• The stuff Jesse poured into the tub ate through it and even through the floor, much to the chagrin of Walter White. So I don’t know what the stuff was in Homeland.

        • The program The Myth Busters tested that and found that the same acid did not eat through a porcelain bathtub, I believe. Someone on the internet states that it would eat through a fiberglass tub, taking several days.

  4. First, thanks from all of us old English/Comp Lit majors for the Great American Poets references. T.S. Eliot, then William Carlos Williams. Nice.

    I’m more convinced than ever that the writers have been inspired by LeCarre’s George Smiley in creating Saul’s storyline. Now (spoiler alert for those who have neither read “Tinker Tailor Soldier Spy” nor seen the movie) they are using his wife’s infidelity against him. Where the mole in TTSS hid in plain sight, letting Smiley think his secret was that he was cuckolding Smiley, Mira’s lover is … well, I’m not quite sure what his plan was/is. I don’t think he was planting a bomb (sorry Deb). And if he was planning to use access to the Berenson home to plant electronic devices, he was able to get in anyway (agreed on the ridiculous lack of security) after Mira gave him the kiss-off, so what was the point of the affair? And what could he possibly find on Saul’s home computer anyway?

    Still, I think all of this will be answered, since they finally gave us a great payoff on Why Is Brody Being Held In Caracas. It was Saul who arranged it! He does play a great long game. Can’t wait to see how all of this will lead to regime change in Iran I will continue to think of him as a genius of espionage, at least until it all falls through. My next question: Did Carrie know that Saul ws hiding Brody? And did Saul know that Carrie helped him escape?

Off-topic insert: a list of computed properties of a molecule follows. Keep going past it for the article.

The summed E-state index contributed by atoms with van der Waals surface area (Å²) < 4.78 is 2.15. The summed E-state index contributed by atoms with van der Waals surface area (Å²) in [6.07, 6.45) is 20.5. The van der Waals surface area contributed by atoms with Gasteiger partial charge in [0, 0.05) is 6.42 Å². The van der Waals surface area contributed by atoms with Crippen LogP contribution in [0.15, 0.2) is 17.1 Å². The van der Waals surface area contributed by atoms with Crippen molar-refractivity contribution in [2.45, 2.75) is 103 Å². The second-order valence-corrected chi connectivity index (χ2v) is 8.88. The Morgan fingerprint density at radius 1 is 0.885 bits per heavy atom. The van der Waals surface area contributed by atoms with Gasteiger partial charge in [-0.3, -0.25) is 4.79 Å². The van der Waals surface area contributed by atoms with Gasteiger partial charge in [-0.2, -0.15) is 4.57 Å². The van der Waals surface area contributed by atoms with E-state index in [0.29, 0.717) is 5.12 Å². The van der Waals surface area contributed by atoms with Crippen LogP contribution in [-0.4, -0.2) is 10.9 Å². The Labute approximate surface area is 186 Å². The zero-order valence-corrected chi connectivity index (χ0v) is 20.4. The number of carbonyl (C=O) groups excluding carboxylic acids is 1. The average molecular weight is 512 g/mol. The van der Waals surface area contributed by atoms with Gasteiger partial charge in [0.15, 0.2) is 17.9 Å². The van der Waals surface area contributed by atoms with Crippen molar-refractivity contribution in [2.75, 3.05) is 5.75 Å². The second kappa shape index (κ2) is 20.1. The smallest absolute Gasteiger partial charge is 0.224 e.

5. I just read an interview with one of the showrunners that said this season has been carefully planned out, more so than any other. That just boggles my mind.

    Can anyone tell me how Saul knew where Brody was? Was I in the kitchen when that information was given? Because I thought *Carrie* was the one who would have tried to keep track of Brody, and I was really surprised when it was Saul who showed up at the Tower of David with the money. I truly guess that I was not paying enough attention.

    • Can anyone tell me how Saul knew where Brody was? Was I in the kitchen when that information was given? Because I thought *Carrie* was the one who would have tried to keep track of Brody, and I was really surprised when it was Saul who showed up at the Tower of David with the money. I truly guess that I was not paying enough attention.

      The surprise was intentional, they didn’t give an inkling that Saul knew (though that was something I wondered about when the Tower of David Boss, Spiderneck Tattoo, wouldn’t let him leave). The question it raises now is: Did Carrie tell Saul right from the start that she helped Brody get away? How else would he know where Brody was, what path he had taken that ended in Caracas?

  6. Would anyone support my theory that Chris Brody is actually a ghost? It would explain a lot.